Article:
Windows Tip Sheet
New and Improved ActiveX?
The latest Internet Explorer update aims to make ActiveX more secure, but not without some difficulty.
Still using Internet Explorer? Well, you'll want to get right on Microsoft's
latest update for IE and ActiveX, which applies to WinXP SP2 and Win2003 SP1.
It changes the way that IE handles the Web pages for certain ActiveX controls,
such as Acrobat Reader, Apple QuickTime Player, Macromedia Flash, Windows Media
Player, RealPlayer and the Java Virtual Machine. You know, the stuff you actually
The trick is that you'll probably get this update through Automatic
Updates, and it'll probably tick you off, because it actually changes
the way some common ActiveX controls function.
After installing this update, you'll find yourself unable to interact with
the ActiveX controls until the controls are specifically enabled. To do so,
manually click the control -- clicking being difficult to automate, so it's
sort of a safeguard to ensure you're activating the control. Web developers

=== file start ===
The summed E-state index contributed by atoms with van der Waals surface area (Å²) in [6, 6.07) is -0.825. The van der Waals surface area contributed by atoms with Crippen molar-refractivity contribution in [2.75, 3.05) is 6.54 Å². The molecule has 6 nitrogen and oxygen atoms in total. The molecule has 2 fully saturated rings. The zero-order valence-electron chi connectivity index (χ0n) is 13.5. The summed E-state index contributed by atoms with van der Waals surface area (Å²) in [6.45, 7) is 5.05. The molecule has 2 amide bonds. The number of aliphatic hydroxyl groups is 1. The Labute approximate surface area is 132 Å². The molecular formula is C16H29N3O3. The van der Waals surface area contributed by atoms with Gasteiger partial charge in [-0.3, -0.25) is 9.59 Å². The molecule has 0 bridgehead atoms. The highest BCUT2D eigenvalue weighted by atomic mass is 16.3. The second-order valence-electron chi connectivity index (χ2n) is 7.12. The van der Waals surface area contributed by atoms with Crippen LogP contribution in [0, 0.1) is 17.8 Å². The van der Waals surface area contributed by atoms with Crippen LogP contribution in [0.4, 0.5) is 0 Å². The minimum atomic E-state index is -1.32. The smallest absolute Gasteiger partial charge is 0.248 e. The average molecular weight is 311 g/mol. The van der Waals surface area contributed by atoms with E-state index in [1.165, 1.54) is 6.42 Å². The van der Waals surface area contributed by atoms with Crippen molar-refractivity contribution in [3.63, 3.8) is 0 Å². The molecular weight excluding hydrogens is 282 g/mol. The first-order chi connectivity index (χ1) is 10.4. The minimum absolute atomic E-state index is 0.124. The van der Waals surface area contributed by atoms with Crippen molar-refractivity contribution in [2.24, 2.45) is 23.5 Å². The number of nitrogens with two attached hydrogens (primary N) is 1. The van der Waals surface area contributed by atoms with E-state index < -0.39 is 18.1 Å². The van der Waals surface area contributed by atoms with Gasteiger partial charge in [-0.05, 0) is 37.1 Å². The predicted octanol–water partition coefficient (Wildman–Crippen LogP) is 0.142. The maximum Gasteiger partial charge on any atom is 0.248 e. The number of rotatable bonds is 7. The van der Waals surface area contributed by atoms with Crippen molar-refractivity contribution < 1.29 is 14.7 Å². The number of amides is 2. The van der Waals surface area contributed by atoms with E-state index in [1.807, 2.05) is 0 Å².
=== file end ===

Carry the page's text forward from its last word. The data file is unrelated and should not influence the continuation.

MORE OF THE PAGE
can do some magic to their Web pages to work around this behavior (I'll give
you the URL below).
Other fun issues that can occur include resetting applications on x64 systems
so that they display their first-run dialog boxes again, as well as possibly
reset other settings, as if you'd just installed the application. Older
versions of the Google Toolbar may explode without warning. Scrolling on a Web
page that contains an ActiveX control may result in the control not rendering
properly. And so forth.
The update is intended to improve the security of Web pages that use ActiveX
controls; you really start to wonder, though, how long this ActiveX thing is
going to truck along, or if Microsoft will come up with something that's
a little more intrinsically safe at some point so we can stop dealing with all
of this nonsense. Anywho, if you've been seeing these symptoms in your
environment, check out the Knowledge Base (KB) article below and see what can
be done to stop it.
Don Jones is a multiple-year recipient of Microsoft’s MVP Award, and is an Author/Evangelist for video training company Pluralsight. Don is also a co-founder and President of PowerShell.org, a community dedicated to Microsoft’s Windows PowerShell technology. Don has more than two decades of experience in the IT industry, and specializes in the Microsoft business technology platform. He’s the author of more than 50 technology books, an accomplished IT journalist, and a sought-after speaker and instructor at conferences worldwide. Reach Don on Twitter at @concentratedDon, or on Facebook at Facebook.com/ConcentratedDon.